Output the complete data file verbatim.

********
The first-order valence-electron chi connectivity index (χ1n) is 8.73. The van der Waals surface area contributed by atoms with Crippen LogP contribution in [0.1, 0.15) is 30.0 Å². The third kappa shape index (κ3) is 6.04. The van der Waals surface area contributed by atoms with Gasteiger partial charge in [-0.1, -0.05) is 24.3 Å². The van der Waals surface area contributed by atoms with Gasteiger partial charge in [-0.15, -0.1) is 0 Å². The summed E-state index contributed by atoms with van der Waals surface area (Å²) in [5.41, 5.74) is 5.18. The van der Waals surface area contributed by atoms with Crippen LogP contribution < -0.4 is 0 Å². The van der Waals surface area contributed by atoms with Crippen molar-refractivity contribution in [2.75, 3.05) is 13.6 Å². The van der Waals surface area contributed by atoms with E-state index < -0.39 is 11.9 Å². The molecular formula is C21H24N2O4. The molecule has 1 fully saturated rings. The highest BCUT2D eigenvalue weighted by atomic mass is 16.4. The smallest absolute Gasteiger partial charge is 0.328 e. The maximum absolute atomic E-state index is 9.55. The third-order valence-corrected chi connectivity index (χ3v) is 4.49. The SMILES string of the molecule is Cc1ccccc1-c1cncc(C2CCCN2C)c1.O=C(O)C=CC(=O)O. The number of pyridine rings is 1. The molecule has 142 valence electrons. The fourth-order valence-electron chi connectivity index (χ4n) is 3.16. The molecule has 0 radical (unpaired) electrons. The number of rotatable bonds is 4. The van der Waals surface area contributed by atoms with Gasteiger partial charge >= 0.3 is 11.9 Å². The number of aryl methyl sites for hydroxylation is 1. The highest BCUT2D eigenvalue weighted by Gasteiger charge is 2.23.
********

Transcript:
The first-order valence-electron chi connectivity index (χ1n) is 8.73. The van der Waals surface area contributed by atoms with Crippen LogP contribution in [0.1, 0.15) is 30.0 Å². The third kappa shape index (κ3) is 6.04. The van der Waals surface area contributed by atoms with Gasteiger partial charge in [-0.1, -0.05) is 24.3 Å². The van der Waals surface area contributed by atoms with Gasteiger partial charge in [-0.15, -0.1) is 0 Å². The summed E-state index contributed by atoms with van der Waals surface area (Å²) in [5.41, 5.74) is 5.18. The van der Waals surface area contributed by atoms with Crippen LogP contribution < -0.4 is 0 Å². The van der Waals surface area contributed by atoms with Crippen molar-refractivity contribution in [2.75, 3.05) is 13.6 Å². The van der Waals surface area contributed by atoms with E-state index < -0.39 is 11.9 Å². The molecular formula is C21H24N2O4. The molecule has 1 fully saturated rings. The highest BCUT2D eigenvalue weighted by atomic mass is 16.4. The smallest absolute Gasteiger partial charge is 0.328 e. The maximum absolute atomic E-state index is 9.55. The third-order valence-corrected chi connectivity index (χ3v) is 4.49. The SMILES string of the molecule is Cc1ccccc1-c1cncc(C2CCCN2C)c1.O=C(O)C=CC(=O)O. The number of pyridine rings is 1. The molecule has 142 valence electrons. The fourth-order valence-electron chi connectivity index (χ4n) is 3.16. The molecule has 0 radical (unpaired) electrons. The number of rotatable bonds is 4. The van der Waals surface area contributed by atoms with Gasteiger partial charge >= 0.3 is 11.9 Å². The number of aryl methyl sites for hydroxylation is 1. The highest BCUT2D eigenvalue weighted by Gasteiger charge is 2.23.